Garmin VIRB Ultra 30 – Mounting Options and Settings
There’s a decent selection of mountings included in the box. The waterproof case screws onto a mount, with flat and curved adhesive options included. There are also standard and vertical mount adapters, plus both short and long extension arms.
If this isn’t enough, Garmin has a healthy range of accessories available. I was sent the bike mount and a rotating ball mount. The bike mount appeared to be for the VIRB XE, but used the same components as the other kit, so I was able to connect the Ultra 30 to my bike’s handlebars. The waterproof mount is also compatible with GoPro accessories, so there will be a huge range of options both from GoPro and third parties.
Aside from the plethora of shooting resolutions, there’s a Pro mode that provides greater configuration of the settings. The Color Curve can be set to either Vivid or Flat, and white balance to auto mode or five presets between 2,800K and 7,500K. There are three levels of sharpness, and ISO limit from 100 to 800.
While there’s no direct control over shutter or iris , there’s an Exposure Bias with 13 steps between -2 and +2 EV. There’s also a spot meter that takes advantage of the LCD touchscreen to pinpoint what you want to be the reference point. Again, this mostly matches the GoPro Protune options.
Garmin VIRB Ultra 30 – Sensor Connectivity
One of the great features of all the VIRBs has been the ability to record extra information alongside the video, so that the details of your activity can be displayed embedded in the frame. The Ultra 30 itself has a built-in GPS, accelerometer, gyroscope, altimeter, and compass. Garmin calls this G-Metrix. This is already more than the GoPro Hero5 Black has to offer.
It should be noted here that the altimeter won’t work properly when the Ultra 30 is inside its waterproof casing, so Garmin supplies a second door that isn’t waterproof. Instead, this is merely IPX7 rated, which means it can handle a 1m depth for up to 30 minutes. A rain storm should be fine.
Beyond the built-in G-Metrix, the Ultra 30 will connect to a truly incredible range of external sensors, via ANT+ and Bluetooth. There are various heart rate monitors, bike sensors, ELM327 OBD2 car interfaces, and even aircraft as well as boat sensors. Not all of these information sources can be superimposed on the frame, but the data can be collected alongside the video.
There’s Wi-Fi, too, allowing a smartphone to be used for control, employing the usual system of turning the action camera into an access point. The VIRB app then provides a full suite of configuration options and control.
You can also use your smartphone’s mobile data for YouTube streaming. Simply sign into Google and the software sets everything up for you, after which you can email a YouTube short link to your viewers. This worked very well when I tried it.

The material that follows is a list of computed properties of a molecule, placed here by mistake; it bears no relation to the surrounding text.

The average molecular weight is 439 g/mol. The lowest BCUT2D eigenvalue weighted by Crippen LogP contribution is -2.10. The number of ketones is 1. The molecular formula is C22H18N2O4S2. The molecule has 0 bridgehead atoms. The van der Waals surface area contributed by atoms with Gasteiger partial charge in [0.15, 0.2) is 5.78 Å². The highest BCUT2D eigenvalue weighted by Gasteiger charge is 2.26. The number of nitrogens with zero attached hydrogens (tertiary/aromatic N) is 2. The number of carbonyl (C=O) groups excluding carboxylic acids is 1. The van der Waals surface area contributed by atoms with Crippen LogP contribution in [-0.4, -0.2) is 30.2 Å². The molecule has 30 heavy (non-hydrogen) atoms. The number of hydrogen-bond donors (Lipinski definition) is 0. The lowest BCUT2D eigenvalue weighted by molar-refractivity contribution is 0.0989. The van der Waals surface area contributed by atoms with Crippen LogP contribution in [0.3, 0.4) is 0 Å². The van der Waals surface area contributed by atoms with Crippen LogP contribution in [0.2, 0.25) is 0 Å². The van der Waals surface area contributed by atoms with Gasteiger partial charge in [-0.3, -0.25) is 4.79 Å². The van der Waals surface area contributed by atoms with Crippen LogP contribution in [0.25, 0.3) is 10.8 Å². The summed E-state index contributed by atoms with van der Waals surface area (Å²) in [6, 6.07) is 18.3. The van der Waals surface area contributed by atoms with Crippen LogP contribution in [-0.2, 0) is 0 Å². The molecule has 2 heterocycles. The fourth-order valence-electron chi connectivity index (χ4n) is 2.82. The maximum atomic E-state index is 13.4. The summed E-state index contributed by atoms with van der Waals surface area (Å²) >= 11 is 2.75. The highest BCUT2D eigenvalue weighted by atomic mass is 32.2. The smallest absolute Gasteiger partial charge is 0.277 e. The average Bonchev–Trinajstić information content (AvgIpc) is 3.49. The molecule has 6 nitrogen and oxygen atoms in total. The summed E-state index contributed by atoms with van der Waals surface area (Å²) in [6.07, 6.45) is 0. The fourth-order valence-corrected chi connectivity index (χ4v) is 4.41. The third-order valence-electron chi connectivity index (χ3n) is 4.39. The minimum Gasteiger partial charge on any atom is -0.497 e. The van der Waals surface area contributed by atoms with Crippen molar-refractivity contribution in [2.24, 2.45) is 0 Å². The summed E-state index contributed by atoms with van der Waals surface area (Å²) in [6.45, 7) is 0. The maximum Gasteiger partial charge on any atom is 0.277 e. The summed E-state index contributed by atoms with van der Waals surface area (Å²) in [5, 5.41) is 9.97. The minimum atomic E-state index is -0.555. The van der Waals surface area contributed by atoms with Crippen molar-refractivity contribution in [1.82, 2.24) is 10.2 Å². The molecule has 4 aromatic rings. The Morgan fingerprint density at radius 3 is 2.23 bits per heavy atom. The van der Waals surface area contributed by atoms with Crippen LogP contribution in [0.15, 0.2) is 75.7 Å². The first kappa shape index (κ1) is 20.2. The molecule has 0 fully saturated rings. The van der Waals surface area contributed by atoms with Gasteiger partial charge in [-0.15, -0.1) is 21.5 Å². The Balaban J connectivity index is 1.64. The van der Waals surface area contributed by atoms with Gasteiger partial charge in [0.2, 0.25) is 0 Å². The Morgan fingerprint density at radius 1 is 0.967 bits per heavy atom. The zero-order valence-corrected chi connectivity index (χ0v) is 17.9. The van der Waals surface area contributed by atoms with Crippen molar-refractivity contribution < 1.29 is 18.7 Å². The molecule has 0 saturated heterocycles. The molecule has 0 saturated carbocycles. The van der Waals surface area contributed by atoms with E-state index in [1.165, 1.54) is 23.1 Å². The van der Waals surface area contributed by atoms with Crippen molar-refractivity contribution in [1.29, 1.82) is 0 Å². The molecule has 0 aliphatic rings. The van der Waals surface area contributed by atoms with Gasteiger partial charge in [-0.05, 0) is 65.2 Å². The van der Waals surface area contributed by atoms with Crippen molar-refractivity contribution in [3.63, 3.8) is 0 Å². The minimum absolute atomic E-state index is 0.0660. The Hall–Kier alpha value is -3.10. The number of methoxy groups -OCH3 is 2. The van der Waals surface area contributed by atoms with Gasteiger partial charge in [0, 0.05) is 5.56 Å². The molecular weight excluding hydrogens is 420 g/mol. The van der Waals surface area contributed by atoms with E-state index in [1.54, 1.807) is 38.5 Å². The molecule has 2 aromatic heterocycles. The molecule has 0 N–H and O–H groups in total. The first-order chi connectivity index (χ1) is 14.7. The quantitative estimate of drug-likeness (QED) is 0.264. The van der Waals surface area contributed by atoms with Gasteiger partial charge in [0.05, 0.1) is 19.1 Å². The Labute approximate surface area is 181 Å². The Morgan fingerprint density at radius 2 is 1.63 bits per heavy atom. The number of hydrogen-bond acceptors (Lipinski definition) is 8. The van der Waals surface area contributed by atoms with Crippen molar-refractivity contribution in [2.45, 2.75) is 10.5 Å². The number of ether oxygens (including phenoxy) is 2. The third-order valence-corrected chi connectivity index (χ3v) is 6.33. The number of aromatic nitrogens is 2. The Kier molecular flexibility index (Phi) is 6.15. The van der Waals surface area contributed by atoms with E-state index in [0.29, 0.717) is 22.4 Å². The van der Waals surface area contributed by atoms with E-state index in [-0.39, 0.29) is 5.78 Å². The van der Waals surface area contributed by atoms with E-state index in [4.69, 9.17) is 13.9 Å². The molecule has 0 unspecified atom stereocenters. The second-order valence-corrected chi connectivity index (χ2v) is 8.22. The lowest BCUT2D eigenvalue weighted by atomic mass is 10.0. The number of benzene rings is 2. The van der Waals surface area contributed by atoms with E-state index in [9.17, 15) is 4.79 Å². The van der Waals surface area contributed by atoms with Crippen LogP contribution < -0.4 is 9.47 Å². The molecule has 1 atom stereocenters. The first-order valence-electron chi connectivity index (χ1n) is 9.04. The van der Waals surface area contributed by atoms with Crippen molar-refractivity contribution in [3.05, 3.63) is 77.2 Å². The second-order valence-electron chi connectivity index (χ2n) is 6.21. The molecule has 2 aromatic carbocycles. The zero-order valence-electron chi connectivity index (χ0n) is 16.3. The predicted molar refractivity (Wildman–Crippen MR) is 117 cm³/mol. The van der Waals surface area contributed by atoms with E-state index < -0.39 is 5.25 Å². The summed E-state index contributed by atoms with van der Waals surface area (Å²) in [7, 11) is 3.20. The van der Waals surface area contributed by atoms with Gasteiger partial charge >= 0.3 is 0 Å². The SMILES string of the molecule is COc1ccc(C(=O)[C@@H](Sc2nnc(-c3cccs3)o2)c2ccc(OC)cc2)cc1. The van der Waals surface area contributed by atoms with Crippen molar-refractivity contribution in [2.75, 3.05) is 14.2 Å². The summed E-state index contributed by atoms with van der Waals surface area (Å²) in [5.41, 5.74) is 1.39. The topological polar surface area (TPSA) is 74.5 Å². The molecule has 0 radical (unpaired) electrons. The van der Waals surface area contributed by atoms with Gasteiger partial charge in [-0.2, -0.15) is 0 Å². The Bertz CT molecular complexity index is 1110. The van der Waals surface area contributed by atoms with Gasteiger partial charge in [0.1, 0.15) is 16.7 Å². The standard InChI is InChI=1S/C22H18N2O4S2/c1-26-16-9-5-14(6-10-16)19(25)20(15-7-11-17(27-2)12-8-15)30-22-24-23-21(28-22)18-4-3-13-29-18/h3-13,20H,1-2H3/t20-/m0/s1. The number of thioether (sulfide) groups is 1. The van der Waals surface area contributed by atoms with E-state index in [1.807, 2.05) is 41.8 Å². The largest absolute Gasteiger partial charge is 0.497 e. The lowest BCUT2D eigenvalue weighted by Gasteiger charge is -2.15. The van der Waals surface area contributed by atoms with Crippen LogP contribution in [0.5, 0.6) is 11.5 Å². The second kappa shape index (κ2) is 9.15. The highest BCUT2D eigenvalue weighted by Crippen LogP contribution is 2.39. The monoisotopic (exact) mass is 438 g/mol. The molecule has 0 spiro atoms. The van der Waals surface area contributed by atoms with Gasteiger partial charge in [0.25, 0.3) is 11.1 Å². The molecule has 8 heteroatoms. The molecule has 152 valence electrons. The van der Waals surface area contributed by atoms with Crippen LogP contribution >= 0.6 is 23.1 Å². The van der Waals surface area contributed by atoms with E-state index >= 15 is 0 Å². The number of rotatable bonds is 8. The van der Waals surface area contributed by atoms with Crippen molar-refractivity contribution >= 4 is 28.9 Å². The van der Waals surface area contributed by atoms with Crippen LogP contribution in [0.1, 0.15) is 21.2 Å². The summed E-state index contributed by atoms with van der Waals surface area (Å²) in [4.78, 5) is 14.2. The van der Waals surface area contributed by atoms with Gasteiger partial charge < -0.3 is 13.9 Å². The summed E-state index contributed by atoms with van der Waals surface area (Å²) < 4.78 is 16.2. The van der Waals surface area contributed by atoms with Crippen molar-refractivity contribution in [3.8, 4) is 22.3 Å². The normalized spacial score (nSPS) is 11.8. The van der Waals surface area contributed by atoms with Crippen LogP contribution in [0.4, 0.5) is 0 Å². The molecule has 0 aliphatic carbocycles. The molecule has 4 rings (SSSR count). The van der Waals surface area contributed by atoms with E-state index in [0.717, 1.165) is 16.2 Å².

The app is also handy for viewing the G-Metrix that’s been captured alongside the video and embedding it when you share the footage. Once you’ve signed into Google, you can transfer files from the Ultra 30 to your Drive account, which is a pretty handy way of backing up video when on the move, albeit likely to pound your mobile data contract. However, 4K is reduced to 35Mbits/sec during this process.
Garmin VIRB Ultra 30 – Image Quality
One of our biggest criticisms of the VIRB XE was its lack of 4K. The Ultra 30 is now up with the best action cameras from other manufacturers in terms of resolution, and the image quality is commendable too. The 4K footage looks crisp and detailed, with great colour fidelity. Image erformance is on a par with the GoPro Hero 5 Black but it’s worth noting that audio quality is negatively impacted by the need to use a case.
Should I buy the Garmin VIRB Ultra 30?
The Garmin VIRB Ultra 30 is an extremely accomplished action camera. GoPro is going to be pretty hard to knock off its pedestal, but the Ultra 30 has most of the key features of the GoPro Hero 5 Black for a similar price, alongside a wealth of sensor connectivity capabilities that the latter doesn’t offer.
Garmin now has one of the best action cameras on the market in the shape of the VIRB Ultra 30, particularly for extreme sports thanks to all of the extra telemetry data. The VIRB Ultra 30 makes for a solid alternative to the GoPro Hero 5 Black.
The VIRB Ultra 30 is the best action camera from Garmin yet, losing none of what made previous models special whilst adding great 4K, plenty of high-speed options, and a plethora of bonus sports features.
|Image Sensor||1/2.3-inch CMOS|
|Image Sensor Quantity||1|
|Image Sensor Size (Millimeter)||12mm|
|Optical Zoom (Times)||0x|
|Digital Zoom (Times)||0x|
|Recording Media||SD card|
|Video Capture Format||MP4|
|Max Video Res||3,820 x 2,160|
|LCD Screen Size (Inch)||1.75in|
|On-board Storage (Gigabyte)||0GB|
|Audio / Video Out||Yes|
|Audio / Video In||Yes|